And significant progress has already been made. The falling prices of renewable power sources like solar and wind make energy the closest sector to attaining the necessary transition outlined in the report. But while market prices have caught up and requisite technologies exist, the world is not transitioning to them fast enough.

On the other extreme, food systems are in critical need of an overhaul. The sector already accounts for one-third of all emissions, and if current practices remain in place, this is on track to double by 2050.

Global systemic change is a tall order, but “we have to try”

Inger Andersen, executive director of the UNEP, speaking to reporters on Thursday.

Without a systemic reform of the global financial system, the targets set out by the UNEP are unatainable: change requires capital.

The report estimates that an international transformation to a low-carbon future will require at least $4-6 trillion per year. For scale, the World Economic Forum estimates India’s transition to net-zero emissions will require $10 trillion in investment. Financial systems must play a crucial role in enabling the energy transition, Andersen said, and massive reform is required.

“There is a conversation that needs to take place in capitals across the world between the governors of central banks, ministers of finance, and their environmental or meteorology counterparts,” she said. “Unless these talks happen, and a broader understanding of how climate shifts hurt our chances of reaching the Sustainable Development Goals is understood, we will be stuck.”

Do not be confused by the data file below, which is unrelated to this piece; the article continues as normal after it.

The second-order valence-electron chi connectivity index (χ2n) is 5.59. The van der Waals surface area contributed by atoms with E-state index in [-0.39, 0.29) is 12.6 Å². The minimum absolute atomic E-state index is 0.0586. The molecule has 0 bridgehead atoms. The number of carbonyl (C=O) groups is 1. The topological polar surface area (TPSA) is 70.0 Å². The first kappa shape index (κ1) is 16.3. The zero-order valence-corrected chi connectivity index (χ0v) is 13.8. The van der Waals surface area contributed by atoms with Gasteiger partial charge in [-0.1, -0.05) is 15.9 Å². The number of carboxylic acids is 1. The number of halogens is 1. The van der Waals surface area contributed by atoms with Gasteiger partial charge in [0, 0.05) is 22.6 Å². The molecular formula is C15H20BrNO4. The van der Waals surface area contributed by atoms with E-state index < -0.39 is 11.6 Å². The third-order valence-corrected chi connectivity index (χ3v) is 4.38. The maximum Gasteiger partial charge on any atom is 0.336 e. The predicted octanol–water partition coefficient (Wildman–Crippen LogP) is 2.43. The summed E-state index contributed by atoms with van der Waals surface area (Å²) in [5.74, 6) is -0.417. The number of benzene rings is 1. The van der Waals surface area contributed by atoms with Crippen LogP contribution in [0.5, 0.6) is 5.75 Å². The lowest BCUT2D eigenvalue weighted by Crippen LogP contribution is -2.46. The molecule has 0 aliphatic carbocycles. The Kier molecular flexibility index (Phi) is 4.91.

Hopes for increased climate investment hinge on the successful communication of the win-win opportunity renewables present. Researchers at Stanford University found that while a global transition to 100% renewable energy sources would cost countries $73 trillion upfront, it would pay for itself in less than seven years and create 28.6 million more jobs. 

Decisions made today can define emissions trajectories for decades to come. If the international community does not act decisively, the window of opportunity will close by 2030.

“I don’t want to waste your time talking about the impacts of climate change, we all know they are going to get worse,” an impassioned Andersen told reporters. “Is it a tall order to transform our systems in just eight years? Yes. Can we reduce greenhouse gas emissions by so much in that timeframe? Perhaps not. But we must try.”

Image Credits: PNAS, OXFAM.